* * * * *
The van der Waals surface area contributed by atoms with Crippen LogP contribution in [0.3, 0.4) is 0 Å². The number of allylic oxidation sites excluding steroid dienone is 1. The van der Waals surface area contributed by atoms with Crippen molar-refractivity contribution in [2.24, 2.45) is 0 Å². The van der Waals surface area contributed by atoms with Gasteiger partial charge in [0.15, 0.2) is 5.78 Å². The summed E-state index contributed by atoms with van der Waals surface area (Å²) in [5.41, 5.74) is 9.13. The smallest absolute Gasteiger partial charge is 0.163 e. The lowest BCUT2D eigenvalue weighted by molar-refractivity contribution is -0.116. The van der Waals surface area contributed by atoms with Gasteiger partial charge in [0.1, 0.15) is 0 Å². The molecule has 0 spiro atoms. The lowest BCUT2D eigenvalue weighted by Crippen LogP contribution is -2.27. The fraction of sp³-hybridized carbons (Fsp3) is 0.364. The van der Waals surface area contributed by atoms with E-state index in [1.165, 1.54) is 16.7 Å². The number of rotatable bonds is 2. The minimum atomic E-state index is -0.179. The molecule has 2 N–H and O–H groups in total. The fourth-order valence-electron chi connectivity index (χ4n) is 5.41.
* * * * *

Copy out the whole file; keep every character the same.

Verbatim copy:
The van der Waals surface area contributed by atoms with Crippen LogP contribution in [0.3, 0.4) is 0 Å². The number of allylic oxidation sites excluding steroid dienone is 1. The van der Waals surface area contributed by atoms with Crippen molar-refractivity contribution in [2.24, 2.45) is 0 Å². The van der Waals surface area contributed by atoms with Gasteiger partial charge in [0.15, 0.2) is 5.78 Å². The summed E-state index contributed by atoms with van der Waals surface area (Å²) in [5.41, 5.74) is 9.13. The smallest absolute Gasteiger partial charge is 0.163 e. The lowest BCUT2D eigenvalue weighted by molar-refractivity contribution is -0.116. The van der Waals surface area contributed by atoms with Gasteiger partial charge in [0.1, 0.15) is 0 Å². The molecule has 0 spiro atoms. The lowest BCUT2D eigenvalue weighted by Crippen LogP contribution is -2.27. The fraction of sp³-hybridized carbons (Fsp3) is 0.364. The van der Waals surface area contributed by atoms with E-state index in [1.165, 1.54) is 16.7 Å². The number of rotatable bonds is 2. The minimum atomic E-state index is -0.179. The molecule has 2 N–H and O–H groups in total. The fourth-order valence-electron chi connectivity index (χ4n) is 5.41.